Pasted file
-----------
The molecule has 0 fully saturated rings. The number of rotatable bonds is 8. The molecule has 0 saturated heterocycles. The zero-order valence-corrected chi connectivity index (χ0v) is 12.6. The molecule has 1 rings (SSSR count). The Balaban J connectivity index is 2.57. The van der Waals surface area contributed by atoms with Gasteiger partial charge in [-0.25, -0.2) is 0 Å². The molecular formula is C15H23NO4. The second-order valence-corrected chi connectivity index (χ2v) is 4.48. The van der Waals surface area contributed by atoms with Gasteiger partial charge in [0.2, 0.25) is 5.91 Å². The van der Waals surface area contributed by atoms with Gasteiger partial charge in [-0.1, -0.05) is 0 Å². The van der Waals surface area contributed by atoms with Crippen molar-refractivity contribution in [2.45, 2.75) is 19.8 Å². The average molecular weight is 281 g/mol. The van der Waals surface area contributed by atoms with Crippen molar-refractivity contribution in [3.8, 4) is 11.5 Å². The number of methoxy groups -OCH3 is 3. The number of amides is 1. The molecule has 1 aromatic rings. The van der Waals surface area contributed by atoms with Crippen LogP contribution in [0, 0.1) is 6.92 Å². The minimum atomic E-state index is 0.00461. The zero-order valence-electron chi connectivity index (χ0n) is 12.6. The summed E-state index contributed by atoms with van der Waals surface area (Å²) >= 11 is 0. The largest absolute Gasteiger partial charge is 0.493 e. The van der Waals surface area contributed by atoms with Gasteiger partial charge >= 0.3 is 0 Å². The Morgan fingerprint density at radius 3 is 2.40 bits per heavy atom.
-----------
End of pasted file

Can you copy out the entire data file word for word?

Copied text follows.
The molecule has 0 fully saturated rings. The number of rotatable bonds is 8. The molecule has 0 saturated heterocycles. The zero-order valence-corrected chi connectivity index (χ0v) is 12.6. The molecule has 1 rings (SSSR count). The Balaban J connectivity index is 2.57. The van der Waals surface area contributed by atoms with Gasteiger partial charge in [-0.25, -0.2) is 0 Å². The molecular formula is C15H23NO4. The second-order valence-corrected chi connectivity index (χ2v) is 4.48. The van der Waals surface area contributed by atoms with Gasteiger partial charge in [0.2, 0.25) is 5.91 Å². The van der Waals surface area contributed by atoms with Gasteiger partial charge in [-0.1, -0.05) is 0 Å². The van der Waals surface area contributed by atoms with Crippen molar-refractivity contribution in [2.45, 2.75) is 19.8 Å². The average molecular weight is 281 g/mol. The van der Waals surface area contributed by atoms with Crippen molar-refractivity contribution in [3.8, 4) is 11.5 Å². The number of methoxy groups -OCH3 is 3. The number of amides is 1. The molecule has 1 aromatic rings. The van der Waals surface area contributed by atoms with Crippen LogP contribution in [0, 0.1) is 6.92 Å². The minimum atomic E-state index is 0.00461. The zero-order valence-electron chi connectivity index (χ0n) is 12.6. The summed E-state index contributed by atoms with van der Waals surface area (Å²) >= 11 is 0. The largest absolute Gasteiger partial charge is 0.493 e. The van der Waals surface area contributed by atoms with Gasteiger partial charge >= 0.3 is 0 Å². The Morgan fingerprint density at radius 3 is 2.40 bits per heavy atom.